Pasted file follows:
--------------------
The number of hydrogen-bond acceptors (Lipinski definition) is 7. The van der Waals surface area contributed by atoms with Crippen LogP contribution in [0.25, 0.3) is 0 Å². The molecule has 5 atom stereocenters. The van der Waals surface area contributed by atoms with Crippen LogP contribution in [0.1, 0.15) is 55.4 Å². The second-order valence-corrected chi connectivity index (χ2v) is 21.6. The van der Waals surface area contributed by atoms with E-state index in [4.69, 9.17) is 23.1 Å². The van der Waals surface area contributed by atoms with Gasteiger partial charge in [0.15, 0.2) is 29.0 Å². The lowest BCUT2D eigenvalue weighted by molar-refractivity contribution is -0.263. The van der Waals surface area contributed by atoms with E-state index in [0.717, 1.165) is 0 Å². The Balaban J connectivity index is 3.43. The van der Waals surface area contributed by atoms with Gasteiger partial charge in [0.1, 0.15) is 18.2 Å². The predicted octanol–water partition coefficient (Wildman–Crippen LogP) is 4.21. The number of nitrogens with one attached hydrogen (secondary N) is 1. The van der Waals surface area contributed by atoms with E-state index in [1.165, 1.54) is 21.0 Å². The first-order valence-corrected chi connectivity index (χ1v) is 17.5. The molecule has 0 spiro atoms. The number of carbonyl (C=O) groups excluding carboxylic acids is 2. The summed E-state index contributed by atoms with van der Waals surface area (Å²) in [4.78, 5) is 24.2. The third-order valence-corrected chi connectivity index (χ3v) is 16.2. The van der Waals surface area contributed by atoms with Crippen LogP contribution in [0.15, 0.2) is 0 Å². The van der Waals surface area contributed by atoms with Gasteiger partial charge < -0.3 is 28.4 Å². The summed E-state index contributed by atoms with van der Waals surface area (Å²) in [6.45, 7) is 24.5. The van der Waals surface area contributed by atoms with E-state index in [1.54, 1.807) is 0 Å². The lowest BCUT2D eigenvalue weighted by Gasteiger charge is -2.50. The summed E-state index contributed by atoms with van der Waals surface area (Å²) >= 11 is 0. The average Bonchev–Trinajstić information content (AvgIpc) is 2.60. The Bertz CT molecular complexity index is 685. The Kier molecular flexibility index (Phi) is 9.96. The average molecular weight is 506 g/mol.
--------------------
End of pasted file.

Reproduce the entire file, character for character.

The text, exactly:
The number of hydrogen-bond acceptors (Lipinski definition) is 7. The van der Waals surface area contributed by atoms with Crippen LogP contribution in [0.25, 0.3) is 0 Å². The molecule has 5 atom stereocenters. The van der Waals surface area contributed by atoms with Crippen LogP contribution in [0.1, 0.15) is 55.4 Å². The second-order valence-corrected chi connectivity index (χ2v) is 21.6. The van der Waals surface area contributed by atoms with E-state index in [4.69, 9.17) is 23.1 Å². The van der Waals surface area contributed by atoms with Gasteiger partial charge in [0.15, 0.2) is 29.0 Å². The lowest BCUT2D eigenvalue weighted by molar-refractivity contribution is -0.263. The van der Waals surface area contributed by atoms with E-state index in [0.717, 1.165) is 0 Å². The Balaban J connectivity index is 3.43. The van der Waals surface area contributed by atoms with Gasteiger partial charge in [0.1, 0.15) is 18.2 Å². The predicted octanol–water partition coefficient (Wildman–Crippen LogP) is 4.21. The number of nitrogens with one attached hydrogen (secondary N) is 1. The van der Waals surface area contributed by atoms with E-state index in [1.165, 1.54) is 21.0 Å². The first-order valence-corrected chi connectivity index (χ1v) is 17.5. The molecule has 0 spiro atoms. The number of carbonyl (C=O) groups excluding carboxylic acids is 2. The summed E-state index contributed by atoms with van der Waals surface area (Å²) in [4.78, 5) is 24.2. The third-order valence-corrected chi connectivity index (χ3v) is 16.2. The van der Waals surface area contributed by atoms with Crippen LogP contribution in [0.15, 0.2) is 0 Å². The van der Waals surface area contributed by atoms with Gasteiger partial charge < -0.3 is 28.4 Å². The summed E-state index contributed by atoms with van der Waals surface area (Å²) in [6.45, 7) is 24.5. The van der Waals surface area contributed by atoms with E-state index in [1.54, 1.807) is 0 Å². The lowest BCUT2D eigenvalue weighted by Gasteiger charge is -2.50. The summed E-state index contributed by atoms with van der Waals surface area (Å²) >= 11 is 0. The average Bonchev–Trinajstić information content (AvgIpc) is 2.60. The Bertz CT molecular complexity index is 685. The Kier molecular flexibility index (Phi) is 9.96. The average molecular weight is 506 g/mol.